The elder statesman Elihu Root wrote the first issue’s lead article, arguing that, isolationist or not, America had become a world power and desperately needed an informed public. Other authors in the issue included the foreign minister of the new Czechoslovakia, Eduard Benes; the last finance minister of the Hapsburg Empire, Joseph Redlich; and a New York lawyer just back from the Peace Conference, John Foster Dulles.*

To generate interest in the new publication, the editors sent copies to influential figures the world over, hoping thereby to establish a high-level readership and, equally important, to induce such notables to contribute articles for future issues. Thus, a copy found its way to Karl Radek, an ideologist for the new Bolshevik regime of Russia. A grateful Radek returned the journal to the Council, reporting that he had shown it to Lenin himself, who added his little marginal notes to Radek’s. (Interestingly enough, the Lenin/Radek annotations came not in the journal’s article about conditions in Soviet Russia but in Dulles’s essay assessing European economic problems.)

Though aimed at professionals in diplomacy and international relations, Foreign Affairs was offered to anyone who wished to subscribe. Given the prevailing skepticism about the public’s interest in absorbing such demanding material, the editors hoped for a circulation of 500. As it happened, double that number subscribed for the first issue; by December the paid circulation rose to 2,700, and it reached 5,000 by the next spring. Other Council publications followed: bibliographies on international affairs, rosters and data on foreign governments, and an annual survey, The United States in World Affairs. These came in an era when serious scholars of diplomacy across the world, like the members of the Inquiry a few years before, had few other resources for policy research and analysis.

Yet the Council, like its membership, insisted on an American focus, the world seen through American eyes, the implications for American policy. Its various projects avoided “international relations in general,” as an early institutional history explained, and concentrated instead on “American relations with other countries.” The flagship quarterly, after all, was called Foreign Affairs, not International Affairs, or some variant thereof. Established and hitting its stride by the election year of 1928, the journal published two statements of American foreign policy that were unabashedly partisan, Republican and Democratic. The Republican author was a former New York congressman serving as undersecretary of the treasury, Ogden L. Mills; writing for the Democrats was the unsuccessful candidate for the vice presidency in 1920, Franklin D. Roosevelt.**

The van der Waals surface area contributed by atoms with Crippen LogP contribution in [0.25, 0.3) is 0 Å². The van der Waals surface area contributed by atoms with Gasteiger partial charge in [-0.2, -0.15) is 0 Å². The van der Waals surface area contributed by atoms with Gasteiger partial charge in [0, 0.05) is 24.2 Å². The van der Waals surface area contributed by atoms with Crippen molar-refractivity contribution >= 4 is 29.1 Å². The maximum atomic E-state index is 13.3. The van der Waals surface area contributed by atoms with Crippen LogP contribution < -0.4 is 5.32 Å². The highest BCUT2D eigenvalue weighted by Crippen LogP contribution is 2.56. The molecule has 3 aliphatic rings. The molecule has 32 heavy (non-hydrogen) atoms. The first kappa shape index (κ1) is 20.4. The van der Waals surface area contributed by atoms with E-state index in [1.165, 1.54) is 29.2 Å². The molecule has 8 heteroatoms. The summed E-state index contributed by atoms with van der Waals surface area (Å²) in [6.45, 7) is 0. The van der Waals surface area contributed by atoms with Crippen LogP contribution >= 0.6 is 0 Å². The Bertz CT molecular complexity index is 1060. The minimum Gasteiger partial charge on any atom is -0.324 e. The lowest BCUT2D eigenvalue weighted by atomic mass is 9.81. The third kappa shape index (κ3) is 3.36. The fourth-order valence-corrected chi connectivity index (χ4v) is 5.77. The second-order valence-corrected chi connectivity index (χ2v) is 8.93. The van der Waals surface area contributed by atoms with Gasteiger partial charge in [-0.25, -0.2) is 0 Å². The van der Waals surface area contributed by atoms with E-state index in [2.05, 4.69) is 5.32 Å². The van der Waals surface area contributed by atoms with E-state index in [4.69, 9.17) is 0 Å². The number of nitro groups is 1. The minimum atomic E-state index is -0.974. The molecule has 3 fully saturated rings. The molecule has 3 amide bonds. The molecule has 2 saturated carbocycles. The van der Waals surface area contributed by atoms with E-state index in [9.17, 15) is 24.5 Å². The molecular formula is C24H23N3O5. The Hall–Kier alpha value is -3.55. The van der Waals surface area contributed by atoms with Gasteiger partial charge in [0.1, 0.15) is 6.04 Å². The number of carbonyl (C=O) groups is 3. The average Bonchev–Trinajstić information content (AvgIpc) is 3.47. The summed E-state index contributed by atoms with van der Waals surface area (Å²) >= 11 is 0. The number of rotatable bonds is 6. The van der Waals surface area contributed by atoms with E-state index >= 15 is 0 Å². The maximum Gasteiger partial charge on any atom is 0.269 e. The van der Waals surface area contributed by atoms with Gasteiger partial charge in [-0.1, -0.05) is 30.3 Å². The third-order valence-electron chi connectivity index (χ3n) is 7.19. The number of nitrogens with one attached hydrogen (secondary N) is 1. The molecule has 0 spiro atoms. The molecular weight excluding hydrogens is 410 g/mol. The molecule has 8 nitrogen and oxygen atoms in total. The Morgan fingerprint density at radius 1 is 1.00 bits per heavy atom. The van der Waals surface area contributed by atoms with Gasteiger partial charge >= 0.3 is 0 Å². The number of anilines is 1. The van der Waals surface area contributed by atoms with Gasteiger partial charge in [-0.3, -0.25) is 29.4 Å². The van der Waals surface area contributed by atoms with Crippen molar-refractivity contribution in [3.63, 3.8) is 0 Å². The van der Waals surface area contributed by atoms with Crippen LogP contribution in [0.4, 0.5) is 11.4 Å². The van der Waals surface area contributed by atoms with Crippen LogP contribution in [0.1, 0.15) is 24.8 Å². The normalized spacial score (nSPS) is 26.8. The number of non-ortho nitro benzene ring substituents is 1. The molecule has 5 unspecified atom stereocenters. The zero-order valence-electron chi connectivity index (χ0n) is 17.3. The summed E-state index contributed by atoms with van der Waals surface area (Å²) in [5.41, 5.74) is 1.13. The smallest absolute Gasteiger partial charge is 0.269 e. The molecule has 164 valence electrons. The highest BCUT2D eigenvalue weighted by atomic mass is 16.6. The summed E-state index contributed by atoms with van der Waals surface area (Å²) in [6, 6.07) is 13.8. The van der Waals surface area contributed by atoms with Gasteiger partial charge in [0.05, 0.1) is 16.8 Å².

Awkward in the records of the Inquiry had been the absence of a single study or background paper on the subject of Bolshevism. Perhaps this was simply beyond the academic imagination of the times. Not until early 1923 could the Council summon the expertise to mobilize a systematic examination of the Bolshevik regime, finally entrenched after civil war in Russia. The impetus for this first study was Lenin’s New Economic Policy, which appeared to open the struggling Bolshevik economy to foreign investment. Half the Council’s study group were members drawn from firms that had done business in prerevolutionary Russia, and the discussions about the Soviet future were intense. The concluding report dismissed “hysterical” fears that the revolution would spill outside Russia’s borders into central Europe or, worse, that the heady new revolutionaries would ally with nationalistic Muslims in the Middle East to evict European imperialism. The Bolsheviks were on their way to “sanity and sound business practices,” the Council study group concluded, but the welcome to foreign concessionaires would likely be short-lived. Thus, the Council experts recommended in March 1923 that American businessmen get into Russia while Lenin’s invitation held good, make money on their investments, and then get out as quickly as possible. A few heeded the advice; not for seven decades would a similar opportunity arise.

* Root and Dulles were the first of more than a dozen American secretaries of state—past, present, and future at the time of their writing—to appear as authors over the coming decades in the pages of Foreign Affairs, along with many more of their counterparts among the world’s foreign ministers.

** This election year feature was revived in 1988 by the journal’s fourth editor, William G. Hyland. The Democratic and Republican authors were historian Arthur Schlesinger, Jr., and Senator Richard G. Lugar of Indiana, who would be a presidential candidate in 1996.